Skip to content
Open menu Close menu

Reducing medication errors in children's hospices

Reducing medication errors in children's hospices

A toolkit for helping to reduce medication errors in children's hospices has been developed by Bradford researchers and widely adopted across the UK.

The toolkit enables hospice managers to review processes and implement improvements that ensure that medicines safety is a priority.

Around 8,000 children receive care within the UK's hospice system and many of them have complex needs and medication regimes. The Bradford Medicines Management Team have many years’ of experience investigating medication error management: previous research, funded by the Department of Health, led to the design of a novel medication error reporting scheme. Other research within the team has focused on the adult hospice system, identifying the impact on staff and their managers of reporting errors.

The need for the toolkit was identified by Children’s Hospices UK, now called Together for Short Lives, and its development was funded by the Department of Health. It focuses on key areas of risk, enabling hospice staff to identify the weak points in systems and processes. Advice on medicines regulation is included, as well as on the competencies needed to administer medication regimes. There are also guidelines on medicines reconciliation and transcribing, non-medical prescribing and error reporting.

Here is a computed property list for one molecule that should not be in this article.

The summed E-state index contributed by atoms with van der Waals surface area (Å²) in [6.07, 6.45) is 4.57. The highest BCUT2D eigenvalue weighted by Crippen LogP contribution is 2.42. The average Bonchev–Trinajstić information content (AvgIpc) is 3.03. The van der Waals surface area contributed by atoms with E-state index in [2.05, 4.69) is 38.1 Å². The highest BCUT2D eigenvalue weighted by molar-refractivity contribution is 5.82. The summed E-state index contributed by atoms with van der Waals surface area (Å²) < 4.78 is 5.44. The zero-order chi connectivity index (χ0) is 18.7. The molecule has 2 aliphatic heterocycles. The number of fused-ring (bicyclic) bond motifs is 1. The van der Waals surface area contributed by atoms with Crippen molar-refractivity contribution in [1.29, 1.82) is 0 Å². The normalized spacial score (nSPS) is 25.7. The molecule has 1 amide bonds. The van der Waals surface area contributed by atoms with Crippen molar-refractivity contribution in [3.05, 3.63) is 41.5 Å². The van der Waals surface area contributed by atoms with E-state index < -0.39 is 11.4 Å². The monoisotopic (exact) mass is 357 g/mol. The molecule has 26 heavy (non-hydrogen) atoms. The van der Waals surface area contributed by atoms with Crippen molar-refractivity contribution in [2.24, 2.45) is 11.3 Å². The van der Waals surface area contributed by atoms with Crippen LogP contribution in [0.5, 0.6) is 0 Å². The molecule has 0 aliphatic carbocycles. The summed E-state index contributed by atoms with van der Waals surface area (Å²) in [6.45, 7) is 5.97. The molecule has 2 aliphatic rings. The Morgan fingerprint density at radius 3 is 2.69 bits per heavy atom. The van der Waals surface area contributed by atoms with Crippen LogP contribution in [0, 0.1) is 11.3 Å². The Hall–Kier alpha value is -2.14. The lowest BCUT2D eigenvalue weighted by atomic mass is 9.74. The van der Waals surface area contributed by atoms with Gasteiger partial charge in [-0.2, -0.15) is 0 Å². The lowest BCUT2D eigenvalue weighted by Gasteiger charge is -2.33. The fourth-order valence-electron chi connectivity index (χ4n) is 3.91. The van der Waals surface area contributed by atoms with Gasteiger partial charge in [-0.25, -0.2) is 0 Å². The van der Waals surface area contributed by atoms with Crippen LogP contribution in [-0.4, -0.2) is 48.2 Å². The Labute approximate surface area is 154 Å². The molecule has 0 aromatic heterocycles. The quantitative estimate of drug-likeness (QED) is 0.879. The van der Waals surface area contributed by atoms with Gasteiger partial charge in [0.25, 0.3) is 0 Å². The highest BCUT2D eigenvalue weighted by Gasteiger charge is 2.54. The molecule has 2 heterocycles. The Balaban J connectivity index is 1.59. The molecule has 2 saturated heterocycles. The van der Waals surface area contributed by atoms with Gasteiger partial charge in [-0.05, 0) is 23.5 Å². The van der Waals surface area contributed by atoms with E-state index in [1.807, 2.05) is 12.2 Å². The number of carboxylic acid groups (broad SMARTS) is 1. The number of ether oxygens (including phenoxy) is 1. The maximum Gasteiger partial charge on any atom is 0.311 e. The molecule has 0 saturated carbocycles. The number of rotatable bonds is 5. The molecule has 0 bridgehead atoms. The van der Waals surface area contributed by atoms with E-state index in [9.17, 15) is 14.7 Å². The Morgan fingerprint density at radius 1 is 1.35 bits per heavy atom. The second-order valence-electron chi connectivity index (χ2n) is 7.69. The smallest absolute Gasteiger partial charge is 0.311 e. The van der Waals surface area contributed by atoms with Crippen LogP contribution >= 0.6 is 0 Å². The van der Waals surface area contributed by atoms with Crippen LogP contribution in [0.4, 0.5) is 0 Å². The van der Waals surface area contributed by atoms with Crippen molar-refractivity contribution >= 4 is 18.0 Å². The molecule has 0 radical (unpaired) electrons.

Since its publication in 2011, 49 hospices across the UK have adopted the toolkit. Staff within these organisations have participated in a cultural change in which they now feel encouraged and supported in reporting errors and near misses. In many organisations the number of reported incidents within hospices and dispensing errors from NHS Trusts has increased, but not the number of incidents in which harm has been caused.

Regular reviews of all reported mistakes and the circumstances in which they were made have led to significant reductions in medication errors from both hospice staff and from NHS Trusts. These improvements mean a reduced risk to the children in these organisations’ care.

Read more about research in service improvement and quality.